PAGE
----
There are some related terms that you need to know regarding alimony arrangements and how payments are made.

Pendente Lite 

This is temporary spousal support. Pendente lite is Latin for “during litigation.” This means there is a temporary arrangement before the divorce is finalized and a long-term support arrangement is established. This is intended to help both parties maintain the same lifestyle they enjoyed during their marriage and is calculated on a specific set of guidelines.

Long-Term Support

Long-term or permanent spousal support is an order agreed to by both parties or ordered by the court as part of the final divorce resolution. Long-term support is generally ordered for marriages that lasted longer than ten years. It entitles the lower-wage earner to a specified amount of years of alimony payments, or—in some cases—even lifetime payments.

Temporary Support Calculation

While there are determining factors to calculate temporary support, there is a specialized software program that family law attorneys and judges use to calculate the amount. This software automatically generates an estimated support figure based on:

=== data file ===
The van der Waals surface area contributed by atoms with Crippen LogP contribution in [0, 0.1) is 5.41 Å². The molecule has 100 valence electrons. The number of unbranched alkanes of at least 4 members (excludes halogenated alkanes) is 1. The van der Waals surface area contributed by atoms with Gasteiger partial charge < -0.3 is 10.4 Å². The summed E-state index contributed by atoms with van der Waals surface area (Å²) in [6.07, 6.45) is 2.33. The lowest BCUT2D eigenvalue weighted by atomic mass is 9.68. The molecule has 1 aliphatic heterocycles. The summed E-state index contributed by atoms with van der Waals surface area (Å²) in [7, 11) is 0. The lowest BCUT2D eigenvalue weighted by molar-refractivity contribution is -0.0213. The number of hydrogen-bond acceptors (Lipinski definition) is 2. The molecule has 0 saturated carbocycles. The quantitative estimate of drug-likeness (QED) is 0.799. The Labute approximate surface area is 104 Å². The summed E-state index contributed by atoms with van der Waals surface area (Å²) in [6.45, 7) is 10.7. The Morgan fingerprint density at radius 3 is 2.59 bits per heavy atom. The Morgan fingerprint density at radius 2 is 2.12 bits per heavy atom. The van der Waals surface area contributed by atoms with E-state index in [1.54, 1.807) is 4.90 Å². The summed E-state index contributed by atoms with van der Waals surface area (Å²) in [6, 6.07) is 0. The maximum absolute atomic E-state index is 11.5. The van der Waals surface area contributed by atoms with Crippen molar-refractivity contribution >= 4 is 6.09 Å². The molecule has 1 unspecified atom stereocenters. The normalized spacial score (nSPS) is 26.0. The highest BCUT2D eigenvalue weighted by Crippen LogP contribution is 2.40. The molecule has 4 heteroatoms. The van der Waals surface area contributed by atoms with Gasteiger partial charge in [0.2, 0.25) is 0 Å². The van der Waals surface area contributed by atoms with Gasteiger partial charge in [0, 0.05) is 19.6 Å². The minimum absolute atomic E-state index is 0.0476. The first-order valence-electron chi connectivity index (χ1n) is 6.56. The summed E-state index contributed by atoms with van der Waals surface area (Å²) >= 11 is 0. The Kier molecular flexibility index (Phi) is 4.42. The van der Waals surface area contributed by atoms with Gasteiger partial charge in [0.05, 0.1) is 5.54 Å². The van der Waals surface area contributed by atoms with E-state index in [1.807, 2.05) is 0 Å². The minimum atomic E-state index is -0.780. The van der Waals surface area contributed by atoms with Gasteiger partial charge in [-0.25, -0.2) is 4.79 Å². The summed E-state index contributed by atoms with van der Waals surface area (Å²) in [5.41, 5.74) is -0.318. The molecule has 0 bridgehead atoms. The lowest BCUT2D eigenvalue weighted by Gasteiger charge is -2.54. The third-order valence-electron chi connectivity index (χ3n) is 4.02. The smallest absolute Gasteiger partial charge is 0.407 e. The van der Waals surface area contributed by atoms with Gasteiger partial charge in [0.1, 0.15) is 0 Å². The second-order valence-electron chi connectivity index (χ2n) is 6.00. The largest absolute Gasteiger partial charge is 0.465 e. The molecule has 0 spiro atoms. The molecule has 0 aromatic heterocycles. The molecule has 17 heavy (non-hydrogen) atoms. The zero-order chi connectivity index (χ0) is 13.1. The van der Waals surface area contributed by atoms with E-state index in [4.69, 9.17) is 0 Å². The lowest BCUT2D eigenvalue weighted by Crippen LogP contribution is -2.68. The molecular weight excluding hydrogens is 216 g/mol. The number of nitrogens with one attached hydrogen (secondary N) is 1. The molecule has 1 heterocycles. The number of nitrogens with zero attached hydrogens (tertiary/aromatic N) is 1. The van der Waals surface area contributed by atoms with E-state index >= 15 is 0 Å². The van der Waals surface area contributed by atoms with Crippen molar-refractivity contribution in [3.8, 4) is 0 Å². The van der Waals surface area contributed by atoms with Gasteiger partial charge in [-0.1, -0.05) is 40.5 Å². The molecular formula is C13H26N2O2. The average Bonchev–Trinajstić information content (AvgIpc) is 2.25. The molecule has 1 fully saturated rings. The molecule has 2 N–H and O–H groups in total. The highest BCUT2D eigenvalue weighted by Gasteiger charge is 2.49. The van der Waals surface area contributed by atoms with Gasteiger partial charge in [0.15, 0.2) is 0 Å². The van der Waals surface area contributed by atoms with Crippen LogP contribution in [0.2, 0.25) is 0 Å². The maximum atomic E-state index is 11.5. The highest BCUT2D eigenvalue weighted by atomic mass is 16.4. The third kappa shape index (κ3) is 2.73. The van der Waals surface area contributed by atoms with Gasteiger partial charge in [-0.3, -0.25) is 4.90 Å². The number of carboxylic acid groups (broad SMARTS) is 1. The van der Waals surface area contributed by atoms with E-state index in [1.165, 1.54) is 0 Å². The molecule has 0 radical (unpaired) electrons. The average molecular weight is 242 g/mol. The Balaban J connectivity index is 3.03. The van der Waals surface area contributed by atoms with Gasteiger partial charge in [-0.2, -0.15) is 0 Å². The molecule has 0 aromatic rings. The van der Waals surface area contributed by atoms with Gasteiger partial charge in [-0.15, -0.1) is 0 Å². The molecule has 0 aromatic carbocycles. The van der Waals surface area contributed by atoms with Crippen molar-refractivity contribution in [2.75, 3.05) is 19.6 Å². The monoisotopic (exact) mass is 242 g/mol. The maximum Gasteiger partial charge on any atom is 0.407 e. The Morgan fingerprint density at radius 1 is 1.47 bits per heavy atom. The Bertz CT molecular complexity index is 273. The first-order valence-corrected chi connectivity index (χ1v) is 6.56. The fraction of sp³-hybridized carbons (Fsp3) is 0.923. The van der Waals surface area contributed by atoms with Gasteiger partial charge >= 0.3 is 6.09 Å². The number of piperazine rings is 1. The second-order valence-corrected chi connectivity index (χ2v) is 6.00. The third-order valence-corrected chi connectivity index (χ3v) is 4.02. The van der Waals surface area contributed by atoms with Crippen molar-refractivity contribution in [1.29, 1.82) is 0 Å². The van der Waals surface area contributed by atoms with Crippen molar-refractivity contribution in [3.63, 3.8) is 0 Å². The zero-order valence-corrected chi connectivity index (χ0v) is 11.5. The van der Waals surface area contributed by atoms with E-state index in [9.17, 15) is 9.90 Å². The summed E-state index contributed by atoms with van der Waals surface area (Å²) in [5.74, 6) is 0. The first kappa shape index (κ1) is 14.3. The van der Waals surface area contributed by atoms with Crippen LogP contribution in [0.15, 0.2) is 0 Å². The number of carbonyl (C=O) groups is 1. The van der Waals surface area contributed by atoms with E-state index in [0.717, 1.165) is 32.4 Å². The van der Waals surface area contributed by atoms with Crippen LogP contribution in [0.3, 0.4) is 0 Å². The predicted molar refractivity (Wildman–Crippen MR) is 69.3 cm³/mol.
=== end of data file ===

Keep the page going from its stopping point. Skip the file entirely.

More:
• Each spouse’s income
  • Health Insurance deductions
  • Any other taxable earnings

While an attorney can typically give you an accurate estimate, they cannot make a guarantee as to what the final amount will be. Keep this in mind when consulting your attorney regarding spousal support terms and amounts.

Long-Term Support Calculation 

Calculating long-term support is a bit more of an involved process. There is no calculator to give an amount, and certain factors must be considered to come to an agreeable amount. If you and your spouse can’t agree on an amount and length of time for the support, a hearing is held, and a judge decides the support and length of time.

The factors considered while calculating long-term support are:

  • Supported spouse’s ability to obtain a job that would negate the need for support. This ability is based on the job market, time and expense required to acquire education or training to develop new skills, and the possible need for retraining or education to be more marketable or become employed
  • The extent of the supported spouse’s inability to be employed because of long periods of unemployment during the marriage for domestic and childcare duties